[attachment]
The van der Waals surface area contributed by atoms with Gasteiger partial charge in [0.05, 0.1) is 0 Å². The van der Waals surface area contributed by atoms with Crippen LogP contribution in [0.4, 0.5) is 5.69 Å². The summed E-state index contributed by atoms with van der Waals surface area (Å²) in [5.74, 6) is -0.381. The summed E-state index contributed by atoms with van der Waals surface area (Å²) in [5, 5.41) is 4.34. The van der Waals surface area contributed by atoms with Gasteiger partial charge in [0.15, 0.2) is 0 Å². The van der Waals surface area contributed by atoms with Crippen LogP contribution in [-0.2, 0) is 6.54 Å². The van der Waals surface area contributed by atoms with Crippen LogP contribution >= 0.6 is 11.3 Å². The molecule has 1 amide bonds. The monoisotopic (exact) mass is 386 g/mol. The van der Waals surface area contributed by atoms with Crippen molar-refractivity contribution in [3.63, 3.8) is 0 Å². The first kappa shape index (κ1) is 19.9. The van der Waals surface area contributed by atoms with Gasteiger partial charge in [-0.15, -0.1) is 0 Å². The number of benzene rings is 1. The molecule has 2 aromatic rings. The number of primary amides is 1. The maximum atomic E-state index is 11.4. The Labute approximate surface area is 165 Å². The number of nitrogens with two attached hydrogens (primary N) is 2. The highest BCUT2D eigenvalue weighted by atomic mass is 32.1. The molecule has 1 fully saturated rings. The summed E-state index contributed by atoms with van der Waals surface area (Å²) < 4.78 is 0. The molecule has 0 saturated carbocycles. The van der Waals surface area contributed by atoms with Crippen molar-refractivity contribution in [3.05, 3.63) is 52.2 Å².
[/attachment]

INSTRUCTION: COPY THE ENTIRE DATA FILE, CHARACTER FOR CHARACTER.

The van der Waals surface area contributed by atoms with Gasteiger partial charge in [0.05, 0.1) is 0 Å². The van der Waals surface area contributed by atoms with Crippen LogP contribution in [0.4, 0.5) is 5.69 Å². The summed E-state index contributed by atoms with van der Waals surface area (Å²) in [5.74, 6) is -0.381. The summed E-state index contributed by atoms with van der Waals surface area (Å²) in [5, 5.41) is 4.34. The van der Waals surface area contributed by atoms with Gasteiger partial charge in [0.15, 0.2) is 0 Å². The van der Waals surface area contributed by atoms with Crippen LogP contribution in [-0.2, 0) is 6.54 Å². The van der Waals surface area contributed by atoms with Crippen LogP contribution >= 0.6 is 11.3 Å². The molecule has 1 amide bonds. The monoisotopic (exact) mass is 386 g/mol. The van der Waals surface area contributed by atoms with Crippen molar-refractivity contribution in [3.63, 3.8) is 0 Å². The first kappa shape index (κ1) is 19.9. The van der Waals surface area contributed by atoms with Gasteiger partial charge in [-0.15, -0.1) is 0 Å². The number of benzene rings is 1. The molecule has 2 aromatic rings. The number of primary amides is 1. The maximum atomic E-state index is 11.4. The Labute approximate surface area is 165 Å². The number of nitrogens with two attached hydrogens (primary N) is 2. The highest BCUT2D eigenvalue weighted by atomic mass is 32.1. The molecule has 1 fully saturated rings. The summed E-state index contributed by atoms with van der Waals surface area (Å²) < 4.78 is 0. The molecule has 0 saturated carbocycles. The van der Waals surface area contributed by atoms with Crippen molar-refractivity contribution in [3.05, 3.63) is 52.2 Å².